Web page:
“We shall all hang together,” quipped the savviest of our founders, Benjamin Franklin, “or assuredly we shall all hang separately.” Unlike us, Franklin found unity against a single, outside, mortal danger to Founders – British retaliation. We aren’t so fortunate, as a myriad of ill-defined threats loom. That merits a new, updated Pledge of Allegiance that redefines a national commitment for a 21st Century super-power.
“Allegiance” to government is harder to find than death panels – and not by chance. Can we sustain prosperity when unhinged Americans sabotage consensus at every crisis – denying we’re in the same boat, the same (polluted) gulf or planet? Sustained disarray produces the stagnation of ungovernability, fed by mass denials, leadership bereft of vision, and structural quagmires (read: the Senate).
You have to be taught to hate (your minority, jobless, or immigrant) neighbor. Today’s center isn’t holding because well-heeled operatives exploit historic values that once cemented disparate colonies, then miraculously melded incredibly diverse newcomers into a whole. Despite hitherto unimaginable 24/7 media-connectivity, political schism and cultural fissures typify America, as rarely before, with minefields everywhere.
Certainly, nothing cracks inside and outside seams better than losing a chain of reckless, overseas wars that deplete our treasury, leaving the homeland doubly vulnerable (broke and dispirited). Paradoxically, as corporate franchising refashions every hamlet to look alike, entrenched powers inflame divisiveness. While ad billions push us to consume the same products, partisan broadcasts achieve the opposite, channeling bigotry and “us against them” simplifications.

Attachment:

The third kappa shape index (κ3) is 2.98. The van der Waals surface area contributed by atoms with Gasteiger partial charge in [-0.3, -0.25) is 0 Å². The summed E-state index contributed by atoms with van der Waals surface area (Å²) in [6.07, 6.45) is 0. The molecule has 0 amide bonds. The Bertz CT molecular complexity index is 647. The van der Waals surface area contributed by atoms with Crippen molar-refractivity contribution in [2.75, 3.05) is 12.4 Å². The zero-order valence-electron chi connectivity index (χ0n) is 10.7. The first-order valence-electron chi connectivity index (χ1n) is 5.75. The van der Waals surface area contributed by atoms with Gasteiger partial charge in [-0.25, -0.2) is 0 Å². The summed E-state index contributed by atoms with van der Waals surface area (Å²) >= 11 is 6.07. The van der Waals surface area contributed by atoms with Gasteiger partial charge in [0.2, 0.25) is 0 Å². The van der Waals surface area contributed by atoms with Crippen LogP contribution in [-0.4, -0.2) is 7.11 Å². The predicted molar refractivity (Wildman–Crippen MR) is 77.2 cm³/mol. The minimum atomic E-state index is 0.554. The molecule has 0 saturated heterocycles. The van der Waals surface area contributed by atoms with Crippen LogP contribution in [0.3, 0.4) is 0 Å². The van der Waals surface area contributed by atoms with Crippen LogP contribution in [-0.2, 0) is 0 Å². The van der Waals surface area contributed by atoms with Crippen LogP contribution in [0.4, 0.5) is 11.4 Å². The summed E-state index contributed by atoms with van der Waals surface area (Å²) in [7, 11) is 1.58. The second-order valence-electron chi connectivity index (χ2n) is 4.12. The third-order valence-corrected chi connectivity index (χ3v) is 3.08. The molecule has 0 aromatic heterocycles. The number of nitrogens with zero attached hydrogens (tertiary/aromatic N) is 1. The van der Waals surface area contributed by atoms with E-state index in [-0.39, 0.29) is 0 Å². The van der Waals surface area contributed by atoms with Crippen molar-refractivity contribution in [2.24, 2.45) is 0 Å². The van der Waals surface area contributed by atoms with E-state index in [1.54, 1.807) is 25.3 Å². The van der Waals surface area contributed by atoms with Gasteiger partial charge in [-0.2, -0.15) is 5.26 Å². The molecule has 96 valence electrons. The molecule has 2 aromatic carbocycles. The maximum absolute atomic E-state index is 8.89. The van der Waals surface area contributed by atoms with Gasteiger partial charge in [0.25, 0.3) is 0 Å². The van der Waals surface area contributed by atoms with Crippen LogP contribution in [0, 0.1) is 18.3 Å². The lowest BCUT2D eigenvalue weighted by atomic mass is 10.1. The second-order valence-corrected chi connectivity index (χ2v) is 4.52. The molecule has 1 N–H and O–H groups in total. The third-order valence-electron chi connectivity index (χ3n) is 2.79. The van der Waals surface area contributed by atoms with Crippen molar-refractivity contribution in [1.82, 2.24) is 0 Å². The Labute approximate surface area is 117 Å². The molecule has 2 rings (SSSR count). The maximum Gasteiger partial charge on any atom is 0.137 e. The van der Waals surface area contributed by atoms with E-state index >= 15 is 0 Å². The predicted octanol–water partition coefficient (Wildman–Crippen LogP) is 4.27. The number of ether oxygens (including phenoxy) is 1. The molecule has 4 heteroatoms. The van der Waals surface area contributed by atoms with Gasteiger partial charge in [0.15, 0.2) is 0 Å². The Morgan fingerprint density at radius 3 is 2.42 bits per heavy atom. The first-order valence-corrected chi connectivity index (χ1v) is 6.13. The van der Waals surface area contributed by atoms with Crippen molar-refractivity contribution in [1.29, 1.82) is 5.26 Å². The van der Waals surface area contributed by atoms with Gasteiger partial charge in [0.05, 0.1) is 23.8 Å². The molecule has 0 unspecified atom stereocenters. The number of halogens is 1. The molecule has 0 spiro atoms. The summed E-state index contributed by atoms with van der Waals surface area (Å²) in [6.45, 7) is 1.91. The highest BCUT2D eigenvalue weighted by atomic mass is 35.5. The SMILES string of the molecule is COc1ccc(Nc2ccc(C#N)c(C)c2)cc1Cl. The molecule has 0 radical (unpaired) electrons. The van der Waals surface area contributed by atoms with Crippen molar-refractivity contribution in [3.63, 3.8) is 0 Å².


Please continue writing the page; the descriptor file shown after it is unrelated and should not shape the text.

Out of Many, Schism?
What happened to our illustrious motto, “e pluribus unum” (out of many, one), now, like a grandfather clock, chiming a distant past when unity overcame disparity? Predictably, a nation obsessed with self-reliance and radical individualism will sabotage its mutual interests, oblivious when “getting what’s mine” contradicts “preserving the whole” on which prosperity depends.
Case in point: the Tea Party, kept afloat by far-right zealots, presents Disunity on Parade, on the way to disintegration. So full of outrage but with nary a constructive proposal, these sorry souls defend the very GOP decimating their own middle-class. And the leaders fed this trend: an upcoming Sarah Palin biography, from a Christian press that targets 9-12 year olds, will praise her “guts, character, [and] determination.” Right, guts and character, as in desertion of duty, lying, and demagoguery? What a model for American youth! Perhaps she’ll teach children of “mama grizzlies” all knowledge is opinion (or faith-based), and all you need is sex appeal and a deficient education for solid middle-class entry.
O, Say, Can “We” See?
Isn’t it time to recast our foundational commitment? How about revoicing our dated Pledge to offset the onslaught of Nativist-Birther-Truther-Secessionist-Confederate-Militia-Tea Party heresies? The original, circa 1954, reads:
I pledge allegiance to the Flag of the United States of America, and to the Republic for which it stands: one Nation, under God, indivisible, with Liberty and Justice for all.
Together, we pledge allegiance to the best of America, its democratic principles and economic opportunity, its many freedoms, and high standards of true justice for all. We believe America’s destiny co-exists within the community of civilized nations, enriched by the culturally-rich dreams, cultures, and divinities of all lands. Thus, we commit to sustain all living things and the inherited, good earth on which human and animal life and survival depend.